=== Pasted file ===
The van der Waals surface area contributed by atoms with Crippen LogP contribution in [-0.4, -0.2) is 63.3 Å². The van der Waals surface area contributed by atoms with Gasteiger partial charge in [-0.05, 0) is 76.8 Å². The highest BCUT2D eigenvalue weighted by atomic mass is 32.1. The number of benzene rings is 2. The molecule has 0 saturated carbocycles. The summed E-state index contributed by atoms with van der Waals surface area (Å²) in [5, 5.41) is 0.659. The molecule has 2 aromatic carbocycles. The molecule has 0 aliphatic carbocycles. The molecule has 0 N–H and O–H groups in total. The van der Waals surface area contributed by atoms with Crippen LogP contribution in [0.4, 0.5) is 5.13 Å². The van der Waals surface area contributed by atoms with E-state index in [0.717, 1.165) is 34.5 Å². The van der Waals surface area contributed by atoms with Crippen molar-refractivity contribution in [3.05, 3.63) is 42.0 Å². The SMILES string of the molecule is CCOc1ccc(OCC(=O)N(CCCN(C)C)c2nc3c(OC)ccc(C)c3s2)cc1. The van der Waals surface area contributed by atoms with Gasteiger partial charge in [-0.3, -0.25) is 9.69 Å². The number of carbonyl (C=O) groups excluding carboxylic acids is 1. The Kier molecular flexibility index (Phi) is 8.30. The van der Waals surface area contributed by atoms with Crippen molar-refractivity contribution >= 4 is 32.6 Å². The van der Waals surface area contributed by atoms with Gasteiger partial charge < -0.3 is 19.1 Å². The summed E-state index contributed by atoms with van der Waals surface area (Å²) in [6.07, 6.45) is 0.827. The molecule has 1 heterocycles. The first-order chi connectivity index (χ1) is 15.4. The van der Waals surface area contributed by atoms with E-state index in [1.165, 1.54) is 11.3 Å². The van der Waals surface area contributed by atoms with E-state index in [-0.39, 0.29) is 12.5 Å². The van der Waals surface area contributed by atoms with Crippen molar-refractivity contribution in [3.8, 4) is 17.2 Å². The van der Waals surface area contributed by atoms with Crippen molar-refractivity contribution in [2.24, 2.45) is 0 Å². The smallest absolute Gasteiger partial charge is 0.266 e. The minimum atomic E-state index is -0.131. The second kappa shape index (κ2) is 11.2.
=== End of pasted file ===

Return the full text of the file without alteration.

The van der Waals surface area contributed by atoms with Crippen LogP contribution in [-0.4, -0.2) is 63.3 Å². The van der Waals surface area contributed by atoms with Gasteiger partial charge in [-0.05, 0) is 76.8 Å². The highest BCUT2D eigenvalue weighted by atomic mass is 32.1. The number of benzene rings is 2. The molecule has 0 saturated carbocycles. The summed E-state index contributed by atoms with van der Waals surface area (Å²) in [5, 5.41) is 0.659. The molecule has 2 aromatic carbocycles. The molecule has 0 aliphatic carbocycles. The molecule has 0 N–H and O–H groups in total. The van der Waals surface area contributed by atoms with Crippen LogP contribution in [0.4, 0.5) is 5.13 Å². The van der Waals surface area contributed by atoms with E-state index in [0.717, 1.165) is 34.5 Å². The van der Waals surface area contributed by atoms with Crippen molar-refractivity contribution in [3.05, 3.63) is 42.0 Å². The SMILES string of the molecule is CCOc1ccc(OCC(=O)N(CCCN(C)C)c2nc3c(OC)ccc(C)c3s2)cc1. The van der Waals surface area contributed by atoms with Gasteiger partial charge in [-0.3, -0.25) is 9.69 Å². The number of carbonyl (C=O) groups excluding carboxylic acids is 1. The Kier molecular flexibility index (Phi) is 8.30. The van der Waals surface area contributed by atoms with Crippen molar-refractivity contribution >= 4 is 32.6 Å². The van der Waals surface area contributed by atoms with Gasteiger partial charge < -0.3 is 19.1 Å². The summed E-state index contributed by atoms with van der Waals surface area (Å²) in [6.07, 6.45) is 0.827. The molecule has 1 heterocycles. The first-order chi connectivity index (χ1) is 15.4. The van der Waals surface area contributed by atoms with E-state index in [1.165, 1.54) is 11.3 Å². The van der Waals surface area contributed by atoms with E-state index in [-0.39, 0.29) is 12.5 Å². The van der Waals surface area contributed by atoms with Crippen molar-refractivity contribution in [3.8, 4) is 17.2 Å². The van der Waals surface area contributed by atoms with Crippen molar-refractivity contribution in [2.24, 2.45) is 0 Å². The smallest absolute Gasteiger partial charge is 0.266 e. The minimum atomic E-state index is -0.131. The second kappa shape index (κ2) is 11.2.